By Jessica Duncanson
Watch the original full interview video here
Watch Chicken on FilmDoo from April 6th.
Chicken is the debut feature of director Joe Stephenson, as well as lead actor Scott Chambers’ first role in a feature film. Chambers plays Richard, a kind young man with learning difficulties that lives marginalised from society in a caravan with family-member Polly. Originally a play at the Southwark Playhouse in 2011, in which Chambers also played the lead role, Chicken is a tragic yet inspiring tale of how society’s most underprivileged individuals found themselves where they are.
FilmDoo talks to Chicken’s lead actor Scott Chambers.
Chicken was originally a play at the Southwark Playhouse – how was that experience for you?
It only went on for one week and it was my first ever professional job as an actor. The other two actors had been to RADA and LAMDA and I was just in awe. So, I was learning from them the whole time. It was such a good opportunity without really knowing it at the time. I applied for this job on a casting page and then I got called in and auditioned loads of times and then got it. It was on for just this one week over Easter in April 2011 and luckily Joe, who directed the film, saw it. It took about two years to get the film going but I was just really lucky and it was amazing.
So, Chicken the film was your first ever feature?
Yes, that was my first feature and it is quite different to the play in terms of how I acted. Two years had gone by and I’d been to all these acting classes and I just knew what I was doing a bit more. During the play I was learning from the other two actors. I was getting introduced to reading all these books, like Stanislavski and Dee Cannon, and they were amazing teachers, but by the time we made the film I had been to classes and I knew what I was doing. I approached it totally differently. I was very intimidated by it because I knew that as my first role, if I offended anyone at all, my career would be done. I really didn’t want to do an offensive performance and I hoped that people would get what I was doing and that I was trying to be respectful and represent voices that aren’t often heard in films.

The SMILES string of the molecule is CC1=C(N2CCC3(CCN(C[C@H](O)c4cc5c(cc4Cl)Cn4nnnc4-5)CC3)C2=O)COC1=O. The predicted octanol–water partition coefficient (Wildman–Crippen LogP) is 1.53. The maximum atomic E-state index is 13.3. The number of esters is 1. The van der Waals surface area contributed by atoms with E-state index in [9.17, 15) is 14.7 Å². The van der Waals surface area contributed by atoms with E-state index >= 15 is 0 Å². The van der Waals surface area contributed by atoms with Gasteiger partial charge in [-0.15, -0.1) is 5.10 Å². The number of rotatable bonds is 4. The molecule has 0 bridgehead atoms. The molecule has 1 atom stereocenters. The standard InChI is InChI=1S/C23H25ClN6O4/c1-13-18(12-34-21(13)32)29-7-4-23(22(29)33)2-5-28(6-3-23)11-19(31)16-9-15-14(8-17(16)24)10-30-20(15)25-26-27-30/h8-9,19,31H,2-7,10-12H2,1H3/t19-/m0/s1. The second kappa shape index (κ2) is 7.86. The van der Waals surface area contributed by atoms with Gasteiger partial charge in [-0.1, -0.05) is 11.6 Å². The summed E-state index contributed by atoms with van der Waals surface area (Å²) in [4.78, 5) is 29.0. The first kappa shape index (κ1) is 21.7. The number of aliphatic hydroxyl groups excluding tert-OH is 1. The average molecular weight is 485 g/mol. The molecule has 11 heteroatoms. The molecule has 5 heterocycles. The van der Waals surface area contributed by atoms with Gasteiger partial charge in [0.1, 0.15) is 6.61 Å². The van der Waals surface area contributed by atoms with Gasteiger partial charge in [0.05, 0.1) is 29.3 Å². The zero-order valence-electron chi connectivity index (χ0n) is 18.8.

How did you prepare for such a unique role?
I remember when we were developing it, Joe bought this book on child development and I started reading into Williams syndrome a lot. I was getting really worried in the lead up because Richard doesn’t know that he has anything different or special about him. Then one day my niece, who was 6 at the time, had been losing her teeth and had a lisp. I thought that the lisp was really interesting as Richard wouldn’t have the best teeth as they don’t even have a bathroom in the caravan. I decided to use that as inspiration and I started to record my niece. She really waffles, like me and like Richard, and I recorded her and then analysed that. Also, I’d observe how she ran; she was so care-free. Richard is also like this and a little bit camp in how he runs.
How much did you consider the background of the character’s life outside of the film’s events?
I did a character biography on Richard. Me and Morgan, who played Polly, both did our own and then we matched them. So, for every year we were alive we matched up the same memories. Obviously Polly’s was a more realistic version, whereas Richard looked at everything positively and maybe people did treat Richard better than they treated Polly because he’s older. We needed to know where we started and how we got to this point, otherwise there would be so many faults in the performances. We had this story line where the mum had gone off with this gypsy and we were left with the dad who was in a lot of debt and committed suicide and the debt had gone on to us.
Thinking about the arc of Richard’s life and where he was going to be in fifty years was important because it would change the way I would perform different scenes. There are scenes that didn’t make it into the film. There’s one where he goes to the corner shop and people in the shop were a little bit off with him and they would treat him differently but the shop owner didn’t and would give him free croissants. I know it sounds so cliché but the whole film is about not judging a book by its cover.
So, what do you see for Richard’s future?
I think he does taxidermy classes, 100%! I think he definitely loves arts and crafts. I think that he lives on a farm and does farming, which really means just helping out. We think he’d love to have a job at the local supermarket, asking people what he can help them with. He wants to help people. I know it sounds silly but I really think he would have got a job with the lady in the deleted scenes. I reckon he probably does drama as well! I don’t think Annabelle and Richard got together, they’re like brother and sister. There might be a drunk moment where he wants a kiss but it doesn’t happen.
How about Polly’s future?